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Week One: The Consequences of Disobedience

Light for Living

If it is disagreeable in your sight to serve the LORD, choose for yourselves today whom you will serve . . . . but as for me and my house, we will serve the LORD.

Joshua in Joshua 24:15 (NASB)

As a mother, I found disciplining my children to be less than fun and often painful. At times I chose to simply ignore the problem, but that didn’t help train godly, polite, kind, and forgiving children. Although I didn’t enjoy dealing with disobedience and sass, imposing consequences on my children often affected their long-term behavior.

This week we’ll see that God is a great and good Father who may discipline his children by letting them live with consequences.

Background

The book of Genesis records the story of Abraham, whom God called out of an idol-worshipping family into a relationship with him by faith. God gave him three great promises: a nation, a land, and a blessing to the world; yet, these promises weren’t fulfilled in Abraham’s lifetime. He lived to see Isaac, the son of promise and his two sons, not much of a nation; he wandered as a nomad in the land; and he never saw the blessing, which wasn’t fulfilled until approximately two thousand years later through Jesus.

Genesis goes on to record God’s sovereign plan to save Abraham’s descendants from famine by sending them to Egypt where there was food (Genesis 37, 39-47 and 50:15-21). There they were enslaved for four hundred years and yet grew into a nation numbering in the millions. Under the leadership of God’s chosen man Moses, God freed them to return to the land promised to Abraham (the book of Exodus). After forty years of wandering in the wilderness because of their lack of faith, God gave their army victory after victory under Joshua (the book of Joshua).

When we believe that God is good and merciful, it’s very difficult to understand his instructions for conquering this land long promised to Abraham’s descendants:

When God, your God, brings you into the country that you are about to enter and take over, he will clear out the superpowers that were there before you: the Hittite, the Girgashite, the Amorite, the Canaanite, the Perizzite, the Hivite, and the Jebusite. Those seven nations are all bigger and stronger than you are. God, your God, will turn them over to you and you will conquer them. You must completely destroy them, offering them up as a holy destruction to God.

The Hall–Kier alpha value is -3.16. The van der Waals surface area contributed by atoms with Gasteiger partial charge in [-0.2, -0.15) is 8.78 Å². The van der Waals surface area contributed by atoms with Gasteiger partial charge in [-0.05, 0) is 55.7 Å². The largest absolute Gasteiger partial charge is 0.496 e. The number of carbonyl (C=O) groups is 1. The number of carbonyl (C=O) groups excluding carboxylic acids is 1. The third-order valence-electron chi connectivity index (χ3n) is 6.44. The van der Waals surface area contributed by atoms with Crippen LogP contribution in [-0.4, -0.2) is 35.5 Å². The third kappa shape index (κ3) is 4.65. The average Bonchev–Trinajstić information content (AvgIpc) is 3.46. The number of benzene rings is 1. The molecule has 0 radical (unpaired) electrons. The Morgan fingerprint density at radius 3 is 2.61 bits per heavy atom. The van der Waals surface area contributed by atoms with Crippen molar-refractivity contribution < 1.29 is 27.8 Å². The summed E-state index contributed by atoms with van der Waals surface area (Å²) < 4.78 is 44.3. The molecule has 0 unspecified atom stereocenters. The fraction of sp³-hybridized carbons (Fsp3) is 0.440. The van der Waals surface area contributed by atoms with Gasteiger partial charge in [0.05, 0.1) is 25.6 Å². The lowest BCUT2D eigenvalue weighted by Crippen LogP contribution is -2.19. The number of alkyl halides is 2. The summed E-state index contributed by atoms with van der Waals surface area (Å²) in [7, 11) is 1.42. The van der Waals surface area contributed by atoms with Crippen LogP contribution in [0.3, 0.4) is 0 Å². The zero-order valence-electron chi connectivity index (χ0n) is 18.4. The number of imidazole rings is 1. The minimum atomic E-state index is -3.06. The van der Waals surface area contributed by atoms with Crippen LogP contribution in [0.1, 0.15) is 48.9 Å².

Don’t make a treaty with them.

Don’t let them off in any way.

Don’t marry them: Don’t give your daughters to their sons and don’t take their daughters for your sons— before you know it they’d involve you in worshiping their gods, and God would explode in anger, putting a quick end to you.

Here’s what you are to do: Tear apart their altars stone by stone, smash their phallic pillars, chop down their sex-and-religion Asherah groves, set fire to their carved god-images.

Do this because you are a people set apart as holy to God, your God. God, your God, chose you out of all the people on Earth for himself as a cherished, personal treasure (Deuteronomy 7:1-6, MSG).

Why would God ask them to destroy the people who lived in the land? K. Lawson Younger, Jr. summarizes three reasons: judgment of the Canaanites, protection of the Israelites from Canaanite religious influence, and fulfillment of the patriarchal promises concerning the land.1

*** Read what your Bible resources or commentaries say about God’s instructions in Deuteronomy 7:1-6. Write down anything that helps you understand this.

This is arguably the toughest command in the Bible, but these people were evil to the point of sacrificing their children to their gods. I can understand that such evil is like a terrible, infectious disease which threatens God’s people, but it’s hard to accept nevertheless. Yet, when I consider the lengths to which I would go to protect my own family from a threat, it’s easier to understand that God knew what had to be done.

For me, the issue comes back to Jesus. A God who would become man and live among us, accepting hatred, abuse and a horrible death on the cross to overcome evil for our sake, is a God who loves the people of the world, whether I understand his command to destroy these nations or not.

I identify with Peter’s response when Jesus’s hard teachings caused many of his followers to desert him. When Jesus asked the twelve if they would also abandon him, Peter answered, “Lord, to whom shall we go? You have the words of eternal life. We have come to believe and to know that you are the Holy One of God” (John 6:68-69, NIV).